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Kentucky Students to Design, Build, Launch and Operate State Satellite

A coalition of Kentucky universities and organizations recently announced the creation of KentuckySat, a joint enterprise to design, build, launch and operate small satellites for education, research and economic innovation purposes. The primary mission of KySat is to train students in the dynamics of spacecraft design, construction, launch and operation and to support accompanying education and research applications.

 
“KySat represents the kind of bold and innovative initiative that Kentucky must pursue on a number of levels if it’s going to be truly technologically, educationally and economically competitive in the global marketplace.”

- Kris Kimel, President
  KSTC
   

KySat is a Pico-class, cube-shaped satellite. Its mass is less than one kilogram. Once in orbit, KySat will be made available at no cost to Kentucky students, teachers, schools and universities for educational and research uses, including communications capability, temperature monitoring, current, voltage and science sensors and photography using an onboard camera.

The KySat partnership is comprised of Morehead State University, Murray State University, the University of Kentucky, the University of Louisville, Western Kentucky University, Kentucky Space Grant Consortium, the Council on Postsecondary Education (CPE), the Kentucky Science and Engineering Foundation and the Kentucky Science and Technology Corporation (KSTC), which is the managing partner.

Lead mission partners include Stanford Space and Systems Development Laboratory (SSDL), NASA Ames Research Center, Kids Aren’t Too Young for Satellites (KatySat) and California Polytechnic State University, which will serve as the launch integrator. Kentucky Virtual University is the virtual network partner maintaining remote communications among all parties.

“KySat represents the kind of bold and innovative initiative that Kentucky must pursue on a number of levels if it’s going to be truly technologically, educationally and economically competitive in the global marketplace,” said Kris Kimel, president of KSTC.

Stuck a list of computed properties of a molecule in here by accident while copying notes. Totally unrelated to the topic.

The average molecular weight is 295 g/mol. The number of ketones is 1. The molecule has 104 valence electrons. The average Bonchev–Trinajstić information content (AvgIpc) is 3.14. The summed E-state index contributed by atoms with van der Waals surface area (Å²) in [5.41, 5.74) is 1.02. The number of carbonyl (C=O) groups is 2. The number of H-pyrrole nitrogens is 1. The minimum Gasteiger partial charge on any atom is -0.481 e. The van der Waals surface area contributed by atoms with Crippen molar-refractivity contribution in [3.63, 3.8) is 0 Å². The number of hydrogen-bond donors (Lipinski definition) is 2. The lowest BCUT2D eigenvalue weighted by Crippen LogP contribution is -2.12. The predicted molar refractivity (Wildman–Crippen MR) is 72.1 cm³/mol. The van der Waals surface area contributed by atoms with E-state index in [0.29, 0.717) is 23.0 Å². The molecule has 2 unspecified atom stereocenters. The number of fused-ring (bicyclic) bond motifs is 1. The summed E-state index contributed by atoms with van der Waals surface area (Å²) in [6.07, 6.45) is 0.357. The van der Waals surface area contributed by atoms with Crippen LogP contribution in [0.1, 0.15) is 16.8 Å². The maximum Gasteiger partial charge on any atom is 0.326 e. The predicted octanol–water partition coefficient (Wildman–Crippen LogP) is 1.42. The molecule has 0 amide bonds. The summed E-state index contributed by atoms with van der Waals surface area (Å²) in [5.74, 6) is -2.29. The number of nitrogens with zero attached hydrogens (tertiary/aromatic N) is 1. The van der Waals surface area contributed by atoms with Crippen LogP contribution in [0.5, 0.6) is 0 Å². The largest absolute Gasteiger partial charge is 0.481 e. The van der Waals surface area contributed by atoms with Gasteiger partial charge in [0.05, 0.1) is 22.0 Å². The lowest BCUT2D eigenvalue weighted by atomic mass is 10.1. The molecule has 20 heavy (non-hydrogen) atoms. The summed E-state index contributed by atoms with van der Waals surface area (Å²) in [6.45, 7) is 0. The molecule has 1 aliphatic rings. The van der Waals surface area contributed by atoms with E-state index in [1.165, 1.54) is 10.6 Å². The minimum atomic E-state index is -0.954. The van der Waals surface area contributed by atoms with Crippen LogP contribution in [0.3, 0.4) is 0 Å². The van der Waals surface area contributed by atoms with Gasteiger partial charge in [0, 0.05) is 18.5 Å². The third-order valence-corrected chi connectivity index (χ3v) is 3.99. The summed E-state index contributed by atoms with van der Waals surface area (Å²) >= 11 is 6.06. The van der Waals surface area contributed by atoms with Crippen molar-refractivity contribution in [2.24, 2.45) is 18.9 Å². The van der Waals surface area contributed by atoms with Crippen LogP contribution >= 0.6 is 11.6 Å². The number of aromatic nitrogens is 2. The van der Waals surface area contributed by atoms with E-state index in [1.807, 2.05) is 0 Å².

KySat emerged through the work of the KSTC’s Advanced Concept Office, which was created in 2004 at NASA Ames Research Center in Mountain View, Calif.

The collaborations among the postsecondary institutions result from the Kentucky Council on Postsecondary Education’s Strategy for Statewide Engineering Education.  The multi-layered engineering strategy is designed to increase the number of engineers in the state in order to boost the state’s economic competitiveness and address regional issues of access and productivity in engineering education.

“KySat will be instrumental in expanding the engineering pipeline by creating exciting learning opportunities for students,” explained CPE President Tom Layzell. “KySat will help our institutions increase their capacity to recruit, educate and graduate additional engineers.”

A design/build team of Kentucky undergraduate and graduate students, who are currently taking part in remote satellite design classes from NASA Ames, will spend the summer at NASA Ames working on satellite design and construction with Stanford graduate students and faculty, NASA Ames researchers, KatySat personnel and other spacecraft development professionals in the Silicon Valley region.

By the end of summer, the KySat engineering model will be completed. The actual flight model is scheduled to be built in Kentucky during the fall of 2006. Plans now call for a launch of KySat1 in mid-to-late 2007.

KySat will involve an ongoing series of satellite design, build and launch projects, which will take place at 12-18 month intervals.

A copy of the full KySat information document is available at www.kstc.com.

 

Last Updated 7/25/2006
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